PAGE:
Does the American right not see how dangerous political speech has become?

In “A Few Words in Defense of Our Country,” Randy Newman’s wistful, Bush-era song about the end of the American empire, there is a line about “the leaders we have/are the worst we’ve ever had/but they’re not the worst this poor world has ever seen.” Words to take to heart as we debate whether or not hate speech on the right—above all, on Fox News, in the blogosphere, and on talk radio—has made events like the attempted assassination of Congresswoman Gabrielle Giffords more likely. Despite the irate denials on conservative websites (as usual, National Review Online, with the honorable exception of Heather Mac Donald, made this case with particularly breathtaking dishonesty), there is really no doubt that the apocalyptic rhetoric that is the common currency of the Becks, Palins, Limbaughs, and worse has the potential to make unstable people murderous. Take National Review’s editor, Richard Lowry, fresh from his December 31 column asserting that the United States is so self-evidently the greatest country in the history of the world that “only the churlish and malevolent can deny, or even get irked at the assertion.” He may choose to pretend that Americans have always used martial language in politics, and that “no one ever [sic] before has ever thought it constitutes incitement.” But this is quite simply a lie: Ask the Secret Service, which takes such threatening speech extremely seriously.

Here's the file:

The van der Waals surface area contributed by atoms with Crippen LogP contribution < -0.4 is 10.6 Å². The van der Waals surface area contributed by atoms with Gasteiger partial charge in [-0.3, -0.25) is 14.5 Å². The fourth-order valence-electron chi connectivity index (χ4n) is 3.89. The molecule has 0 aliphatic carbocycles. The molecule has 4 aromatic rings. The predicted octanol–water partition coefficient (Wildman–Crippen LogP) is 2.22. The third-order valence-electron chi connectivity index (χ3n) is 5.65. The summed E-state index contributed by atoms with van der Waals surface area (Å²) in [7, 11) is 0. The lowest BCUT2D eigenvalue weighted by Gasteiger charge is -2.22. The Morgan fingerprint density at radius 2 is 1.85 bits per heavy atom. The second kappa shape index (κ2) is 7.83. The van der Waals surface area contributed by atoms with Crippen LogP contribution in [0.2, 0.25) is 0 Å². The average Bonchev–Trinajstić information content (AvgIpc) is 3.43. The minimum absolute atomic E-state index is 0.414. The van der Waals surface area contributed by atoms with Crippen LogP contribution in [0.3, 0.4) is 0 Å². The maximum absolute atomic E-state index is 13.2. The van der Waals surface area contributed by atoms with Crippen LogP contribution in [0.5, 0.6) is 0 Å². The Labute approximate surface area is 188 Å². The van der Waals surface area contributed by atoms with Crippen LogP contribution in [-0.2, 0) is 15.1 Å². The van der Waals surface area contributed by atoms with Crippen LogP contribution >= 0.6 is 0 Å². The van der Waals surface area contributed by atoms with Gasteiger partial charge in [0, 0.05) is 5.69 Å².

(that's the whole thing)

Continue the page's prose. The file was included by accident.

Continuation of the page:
Is this speech the worst it has ever been? Again, echoing Randy Newman, probably not. The rhetoric of many white southerners during the civil rights struggle, and in Texas in the months leading up to the Kennedy assassination, was almost certainly worse. (And yes, Mr. Lowry, whatever it pleases you to imagine, we all know JFK was assassinated by a communist, but that does not mean the anxieties that the Secret Service had at the time about right-wing violence were without foundation.) In reality, when, for example, we talk about Sarah Palin’s website putting the image of a rifle’s crosshairs around the 20 Democratic candidates, including Giffords, that her PAC wanted to see thrown out of office, we are talking about something quite different from using words like “campaign,” “rank and file,” etc. that are derived from the lexicon of war. And there are far more telling examples. During her Senate campaign against Harry Reid in Nevada, Sharron Angle (whom Richard Lowry has said he likes) told conservative radio talk show host Jim Manders that she hoped Harry Reid could be defeated at the ballot box so that there would be no need for “Second Amendment remedies.”

If the American right does not see the problem with this, then they really have lost their minds. And, if they do see the problem, but refuse to admit it, then they have lost their honor.

David Rieff is the author of eight books, including A Bed for the Night: Humanitarianism in Crisis.